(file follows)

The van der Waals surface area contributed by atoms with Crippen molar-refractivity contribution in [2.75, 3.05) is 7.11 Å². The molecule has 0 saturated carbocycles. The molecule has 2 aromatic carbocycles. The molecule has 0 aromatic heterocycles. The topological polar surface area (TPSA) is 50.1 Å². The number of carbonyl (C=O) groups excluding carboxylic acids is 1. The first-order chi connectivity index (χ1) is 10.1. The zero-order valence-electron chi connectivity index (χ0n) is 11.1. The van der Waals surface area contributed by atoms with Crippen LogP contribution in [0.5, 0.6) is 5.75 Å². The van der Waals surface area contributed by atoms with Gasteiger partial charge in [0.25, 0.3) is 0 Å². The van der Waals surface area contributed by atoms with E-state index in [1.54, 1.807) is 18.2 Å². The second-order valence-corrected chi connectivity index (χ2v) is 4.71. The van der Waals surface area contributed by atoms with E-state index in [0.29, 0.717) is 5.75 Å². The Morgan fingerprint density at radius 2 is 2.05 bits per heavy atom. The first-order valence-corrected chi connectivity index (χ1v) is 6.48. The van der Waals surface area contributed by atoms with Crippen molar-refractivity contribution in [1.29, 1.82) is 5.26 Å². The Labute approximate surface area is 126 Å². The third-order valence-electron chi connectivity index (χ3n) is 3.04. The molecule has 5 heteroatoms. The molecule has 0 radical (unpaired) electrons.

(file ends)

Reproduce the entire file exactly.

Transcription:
The van der Waals surface area contributed by atoms with Crippen molar-refractivity contribution in [2.75, 3.05) is 7.11 Å². The molecule has 0 saturated carbocycles. The molecule has 2 aromatic carbocycles. The molecule has 0 aromatic heterocycles. The topological polar surface area (TPSA) is 50.1 Å². The number of carbonyl (C=O) groups excluding carboxylic acids is 1. The first-order chi connectivity index (χ1) is 10.1. The zero-order valence-electron chi connectivity index (χ0n) is 11.1. The van der Waals surface area contributed by atoms with Crippen LogP contribution in [0.5, 0.6) is 5.75 Å². The van der Waals surface area contributed by atoms with Gasteiger partial charge in [0.25, 0.3) is 0 Å². The van der Waals surface area contributed by atoms with E-state index in [1.54, 1.807) is 18.2 Å². The second-order valence-corrected chi connectivity index (χ2v) is 4.71. The van der Waals surface area contributed by atoms with E-state index in [0.29, 0.717) is 5.75 Å². The Morgan fingerprint density at radius 2 is 2.05 bits per heavy atom. The first-order valence-corrected chi connectivity index (χ1v) is 6.48. The van der Waals surface area contributed by atoms with Crippen molar-refractivity contribution in [1.29, 1.82) is 5.26 Å². The Labute approximate surface area is 126 Å². The third-order valence-electron chi connectivity index (χ3n) is 3.04. The molecule has 5 heteroatoms. The molecule has 0 radical (unpaired) electrons.